Nearly 2 000 people attended a memorial service held on Monday in Westminster Abbey in London, to remember and thank the world-renowned statesman, Nelson Mandela.
Deputy President Kgalema Motlanthe, Archbishop Desmond Tutu, Prince Harry, British Prime Minister David Cameron as well as Mandela’s daughters attended the memorial service to remember the first black president of South Africa and the anti-apartheid hero.
People who attended the event reviewed a video of Mandela in the past, and listened to performances from South African choirs.
It was a thanksgiving service that blended the traditionally British with the distinctly African.
Speaking at the memorial, Deputy President Motlanthe said the only way for world leaders to honour the legacy of Mandela was to strive to eradicate racial discrimination and social inequalities.
“The most enduring monument we can build to Mandela’s memory is to strive for human solidarity, to conquer racism and sexism, to eradicate social inequalities, educate the masses, make health accessible to all, and uphold a human rights culture.”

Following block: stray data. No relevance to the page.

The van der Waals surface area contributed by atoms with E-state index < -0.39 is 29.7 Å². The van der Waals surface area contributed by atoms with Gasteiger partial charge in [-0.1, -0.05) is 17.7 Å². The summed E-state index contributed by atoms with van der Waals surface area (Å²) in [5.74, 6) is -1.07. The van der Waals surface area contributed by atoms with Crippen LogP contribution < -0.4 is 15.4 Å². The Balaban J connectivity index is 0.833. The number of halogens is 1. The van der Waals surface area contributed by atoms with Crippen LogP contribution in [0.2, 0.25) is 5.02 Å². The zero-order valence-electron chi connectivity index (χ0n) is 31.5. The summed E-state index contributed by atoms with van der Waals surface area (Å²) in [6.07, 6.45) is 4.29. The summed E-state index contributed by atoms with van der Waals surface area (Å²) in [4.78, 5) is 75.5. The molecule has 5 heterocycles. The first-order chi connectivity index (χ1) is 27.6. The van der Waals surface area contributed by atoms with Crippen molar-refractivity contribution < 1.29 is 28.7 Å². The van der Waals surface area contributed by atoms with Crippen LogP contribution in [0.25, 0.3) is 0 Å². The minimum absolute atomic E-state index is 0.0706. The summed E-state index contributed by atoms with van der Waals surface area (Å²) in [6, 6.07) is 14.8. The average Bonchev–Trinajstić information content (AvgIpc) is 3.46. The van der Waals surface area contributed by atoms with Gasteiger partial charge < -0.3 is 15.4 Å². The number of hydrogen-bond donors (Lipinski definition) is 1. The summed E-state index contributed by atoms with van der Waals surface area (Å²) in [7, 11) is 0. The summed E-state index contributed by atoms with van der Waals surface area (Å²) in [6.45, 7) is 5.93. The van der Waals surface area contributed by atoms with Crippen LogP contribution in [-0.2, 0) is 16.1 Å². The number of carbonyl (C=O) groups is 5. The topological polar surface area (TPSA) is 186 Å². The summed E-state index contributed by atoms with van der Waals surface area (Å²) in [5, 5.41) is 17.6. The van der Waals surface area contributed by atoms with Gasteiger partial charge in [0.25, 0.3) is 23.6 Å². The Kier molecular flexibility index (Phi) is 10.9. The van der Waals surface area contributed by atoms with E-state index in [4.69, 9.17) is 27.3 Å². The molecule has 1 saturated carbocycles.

The Deputy President told the gathering that the current generation of leaders have the mammoth task of preserving Madiba’s legacy.
“Posterity will look at the current generation in the light of the Mandela experience. If we fail, it will not make sense to future generations that while Mandela evolved into a rugged moral force that edged humanity higher on the plane of civilisation, those who followed him either failed to live up to his philosophy or simply destroyed his dream.”
A memorial stone for the Nobel Peace Prize laureate was also laid in the Abbey, which is one of the most notable religious buildings in Britain, and is regarded as the greatest honours to be buried and commemorated at.
Mandela died at the age of 95 on December 5, 2013. He visited Westminister Abbey during a state visit in 1996.